Village Technology's Affordable SMRrTRAM People-Mover Design Receives U.S. Patent



    ANNAPOLIS, Md., March 20 /CNW/ -- Village Technology, an urban-solutions
think-tank in Annapolis, Maryland, has been awarded a U.S. patent (7,082,879)
-- with a Canadian patent pending -- for its unique SMRrTRAM People-Mover
method that transforms affordable, zero-emission electric buses into
high-convenience people-movers for congested urban corridors.

    
    (*)(PHOTO 300dpi: Send2Press.com/mediaroom/07-0320-VillgeTram_300dpi.jpg)
    (*)(Photo Caption: SMRrTRAM People-Mover design receives U.S. Patent)
    

    The SMRrTRAM design uses computer logic to synchronize the movements of
oppositely moving electric tram-buses in a single, narrow, dedicated
guidelane.  The synchronization method provides pedestrians the opportunity to
board a tram-bus going in either direction every 150 seconds from each stop
along the route.  The elevator-like convenience of the synchronization
generates carrying capacities up to 5000 people per hour.  Most important for
cities and traffic planners, the single SMRrTRAM guidelane can be inserted,
on-grade, into virtually any existing streetscape without eliminating traffic
lanes.
    The method's use of simple, battery-electric tram-buses makes the
SMRrTRAM people-mover an affordable alternative to expensive fixed-rail or
elevated guideway systems.  The simple electric tram-buses, which can be
manufactured by a number of companies in the U.S. and Canada, have the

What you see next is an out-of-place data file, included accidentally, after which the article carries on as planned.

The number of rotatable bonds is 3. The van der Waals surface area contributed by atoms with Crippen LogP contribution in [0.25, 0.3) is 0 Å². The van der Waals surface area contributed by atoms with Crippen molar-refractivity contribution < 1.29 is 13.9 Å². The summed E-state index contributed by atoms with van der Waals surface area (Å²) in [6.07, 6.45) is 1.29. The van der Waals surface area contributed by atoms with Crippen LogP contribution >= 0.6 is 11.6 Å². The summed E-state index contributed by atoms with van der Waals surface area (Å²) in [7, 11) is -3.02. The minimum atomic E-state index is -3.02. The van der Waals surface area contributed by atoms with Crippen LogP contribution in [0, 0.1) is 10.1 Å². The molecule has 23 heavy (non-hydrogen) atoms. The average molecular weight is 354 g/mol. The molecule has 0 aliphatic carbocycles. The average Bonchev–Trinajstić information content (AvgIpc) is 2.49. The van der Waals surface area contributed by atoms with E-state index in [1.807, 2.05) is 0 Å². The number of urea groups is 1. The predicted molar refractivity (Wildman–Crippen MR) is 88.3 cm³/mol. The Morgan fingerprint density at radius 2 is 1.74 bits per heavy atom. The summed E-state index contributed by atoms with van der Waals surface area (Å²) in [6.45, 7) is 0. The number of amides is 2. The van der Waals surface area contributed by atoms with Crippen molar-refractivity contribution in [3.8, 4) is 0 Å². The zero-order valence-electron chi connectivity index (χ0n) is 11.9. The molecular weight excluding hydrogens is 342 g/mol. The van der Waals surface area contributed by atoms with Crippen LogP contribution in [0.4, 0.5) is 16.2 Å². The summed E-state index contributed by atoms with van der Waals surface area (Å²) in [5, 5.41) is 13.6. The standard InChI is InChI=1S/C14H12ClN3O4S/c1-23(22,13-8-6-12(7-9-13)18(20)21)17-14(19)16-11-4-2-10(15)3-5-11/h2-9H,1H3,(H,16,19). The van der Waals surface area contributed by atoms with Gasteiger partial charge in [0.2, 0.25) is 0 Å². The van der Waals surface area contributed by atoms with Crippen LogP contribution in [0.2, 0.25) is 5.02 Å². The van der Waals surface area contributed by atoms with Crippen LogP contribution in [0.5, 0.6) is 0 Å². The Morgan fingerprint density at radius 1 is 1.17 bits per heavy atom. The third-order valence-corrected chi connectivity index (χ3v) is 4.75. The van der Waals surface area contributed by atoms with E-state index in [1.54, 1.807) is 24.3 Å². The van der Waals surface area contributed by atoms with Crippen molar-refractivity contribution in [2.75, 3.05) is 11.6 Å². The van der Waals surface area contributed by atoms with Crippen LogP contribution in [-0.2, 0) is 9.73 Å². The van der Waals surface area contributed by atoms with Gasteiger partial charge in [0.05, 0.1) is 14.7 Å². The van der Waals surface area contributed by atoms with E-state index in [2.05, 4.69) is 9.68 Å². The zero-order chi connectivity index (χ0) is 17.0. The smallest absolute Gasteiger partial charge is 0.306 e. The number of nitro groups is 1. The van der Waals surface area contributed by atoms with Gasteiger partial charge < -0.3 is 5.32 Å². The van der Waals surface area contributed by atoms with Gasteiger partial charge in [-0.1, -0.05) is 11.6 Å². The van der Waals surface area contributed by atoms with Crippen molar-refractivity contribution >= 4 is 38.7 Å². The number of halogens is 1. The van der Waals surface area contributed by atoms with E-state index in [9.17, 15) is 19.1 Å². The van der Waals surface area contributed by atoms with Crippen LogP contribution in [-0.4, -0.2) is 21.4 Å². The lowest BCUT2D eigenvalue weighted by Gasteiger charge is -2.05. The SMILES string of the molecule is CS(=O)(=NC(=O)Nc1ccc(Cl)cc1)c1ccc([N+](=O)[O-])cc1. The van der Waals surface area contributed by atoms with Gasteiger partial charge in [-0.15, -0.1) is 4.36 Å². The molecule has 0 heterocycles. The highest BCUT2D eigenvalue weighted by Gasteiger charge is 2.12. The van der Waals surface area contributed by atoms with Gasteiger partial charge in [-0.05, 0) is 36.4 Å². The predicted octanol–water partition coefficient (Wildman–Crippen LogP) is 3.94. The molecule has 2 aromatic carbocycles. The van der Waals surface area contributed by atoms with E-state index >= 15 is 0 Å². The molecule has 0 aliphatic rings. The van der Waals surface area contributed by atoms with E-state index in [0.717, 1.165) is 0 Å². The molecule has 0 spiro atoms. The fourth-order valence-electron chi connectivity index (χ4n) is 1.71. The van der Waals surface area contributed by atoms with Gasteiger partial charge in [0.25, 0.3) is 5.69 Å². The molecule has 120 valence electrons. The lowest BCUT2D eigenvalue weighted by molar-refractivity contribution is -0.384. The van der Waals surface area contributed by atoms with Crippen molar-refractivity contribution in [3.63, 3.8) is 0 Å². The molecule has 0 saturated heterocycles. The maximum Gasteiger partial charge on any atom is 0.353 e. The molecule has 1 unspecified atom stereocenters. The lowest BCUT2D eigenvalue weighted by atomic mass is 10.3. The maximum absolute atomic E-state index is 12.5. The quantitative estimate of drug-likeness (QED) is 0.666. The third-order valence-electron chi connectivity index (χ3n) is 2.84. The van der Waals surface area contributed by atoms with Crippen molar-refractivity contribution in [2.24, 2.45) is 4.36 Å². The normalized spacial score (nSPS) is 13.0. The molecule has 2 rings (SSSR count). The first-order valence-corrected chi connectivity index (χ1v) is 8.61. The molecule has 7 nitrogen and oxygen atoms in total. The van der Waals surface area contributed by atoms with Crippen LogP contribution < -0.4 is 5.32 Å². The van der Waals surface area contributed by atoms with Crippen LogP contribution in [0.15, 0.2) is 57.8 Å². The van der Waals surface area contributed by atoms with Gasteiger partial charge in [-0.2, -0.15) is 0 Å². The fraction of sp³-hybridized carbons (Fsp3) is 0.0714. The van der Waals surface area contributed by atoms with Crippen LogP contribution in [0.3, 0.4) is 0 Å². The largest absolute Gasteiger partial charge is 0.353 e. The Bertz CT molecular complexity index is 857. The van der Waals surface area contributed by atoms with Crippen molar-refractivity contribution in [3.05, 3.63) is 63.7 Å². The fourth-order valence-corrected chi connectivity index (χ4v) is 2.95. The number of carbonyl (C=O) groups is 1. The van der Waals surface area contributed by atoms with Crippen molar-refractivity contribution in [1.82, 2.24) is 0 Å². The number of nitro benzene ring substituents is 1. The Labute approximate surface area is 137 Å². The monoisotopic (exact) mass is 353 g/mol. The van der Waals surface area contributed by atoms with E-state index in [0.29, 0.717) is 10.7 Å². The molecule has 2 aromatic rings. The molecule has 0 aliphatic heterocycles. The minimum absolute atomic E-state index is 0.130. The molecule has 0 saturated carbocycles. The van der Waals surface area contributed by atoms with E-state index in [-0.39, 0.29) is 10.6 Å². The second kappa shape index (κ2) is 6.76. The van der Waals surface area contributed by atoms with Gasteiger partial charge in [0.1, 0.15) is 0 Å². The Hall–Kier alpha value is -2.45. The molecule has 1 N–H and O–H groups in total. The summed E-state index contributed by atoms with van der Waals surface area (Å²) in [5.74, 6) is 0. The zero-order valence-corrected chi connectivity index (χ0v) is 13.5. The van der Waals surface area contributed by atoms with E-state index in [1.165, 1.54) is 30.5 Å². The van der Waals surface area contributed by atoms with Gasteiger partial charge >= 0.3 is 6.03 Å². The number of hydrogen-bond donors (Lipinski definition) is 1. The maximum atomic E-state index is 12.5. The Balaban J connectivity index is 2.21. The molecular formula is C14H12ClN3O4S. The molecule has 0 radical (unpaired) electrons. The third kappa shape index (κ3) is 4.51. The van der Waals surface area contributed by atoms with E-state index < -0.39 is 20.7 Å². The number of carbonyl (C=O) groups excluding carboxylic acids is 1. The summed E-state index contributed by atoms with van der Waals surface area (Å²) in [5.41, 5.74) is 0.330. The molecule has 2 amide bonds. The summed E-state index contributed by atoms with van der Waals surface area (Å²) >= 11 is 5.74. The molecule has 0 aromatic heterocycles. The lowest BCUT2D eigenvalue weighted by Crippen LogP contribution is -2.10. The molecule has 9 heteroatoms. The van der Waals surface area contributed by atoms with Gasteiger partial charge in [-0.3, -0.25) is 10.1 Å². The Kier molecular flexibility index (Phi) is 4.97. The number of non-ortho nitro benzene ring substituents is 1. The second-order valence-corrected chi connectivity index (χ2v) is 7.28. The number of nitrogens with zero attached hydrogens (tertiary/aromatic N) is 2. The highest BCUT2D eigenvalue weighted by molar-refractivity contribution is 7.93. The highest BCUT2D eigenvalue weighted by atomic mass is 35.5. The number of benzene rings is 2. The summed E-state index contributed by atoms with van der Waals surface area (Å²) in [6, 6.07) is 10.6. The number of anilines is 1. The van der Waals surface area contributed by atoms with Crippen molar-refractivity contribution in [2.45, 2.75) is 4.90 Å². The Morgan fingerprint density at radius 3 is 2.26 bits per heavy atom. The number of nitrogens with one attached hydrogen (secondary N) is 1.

additional advantage of being able to be driven out of their guidelane to
share maintenance and storage facilities with conventional buses.
    "We believe SMRrTRAM offers a breakthrough opportunity for congested
urban business and shopping corridors," said Village Technology president and
founder, John Alt.  "It offers, for the first time, a highly convenient, yet
practical means for pedestrians to move conveniently back and forth through
congested urban areas, for connecting intercept parking facilities with
downtown cores, or for extending pedestrian access to and from major event
sites, like convention centers.  And it's a solution cities can easily afford
to build."
    Village Technology, comprised of Alt and two partners, has been
developing and studying the SMRrTRAM method and its applications for several
years.  With the U.S. patent in hand, and Canadian patent pending, they are
now seeking development and financing partners to build a demonstration
SMRrTRAM project and make the system available to cities and urban contexts as
rapidly as possible.
    "This technology fits perfectly with the emerging goals of reducing
carbon emissions and building urban sustainability," says Alt.  "One of these
zero- emission people-movers could replace thousands of parking-search car
movements every day -- and eliminate the carbon emissions those car movements
would have produced."
    For more information about the SMRrTRAM People-Mover Architecture, visit:
www.villagetechnology.com

    
    Hi-Res image download for publication:
    www.villagetechnology.com/bookstore_pdf.html
    (Click "Media Image Download")
    

    This release was issued on behalf of the above organization by
Send2Press(R), a unit of Neotrope(R).  http://www.Send2Press.com





For further information:

For further information: John Alt of Village Technology,
+1-888-711-4181,  jalt@villagetechnology.com Web Site:
http://www.send2press.com                  http://www.villagetechnology.com

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VILLAGE TECHNOLOGY

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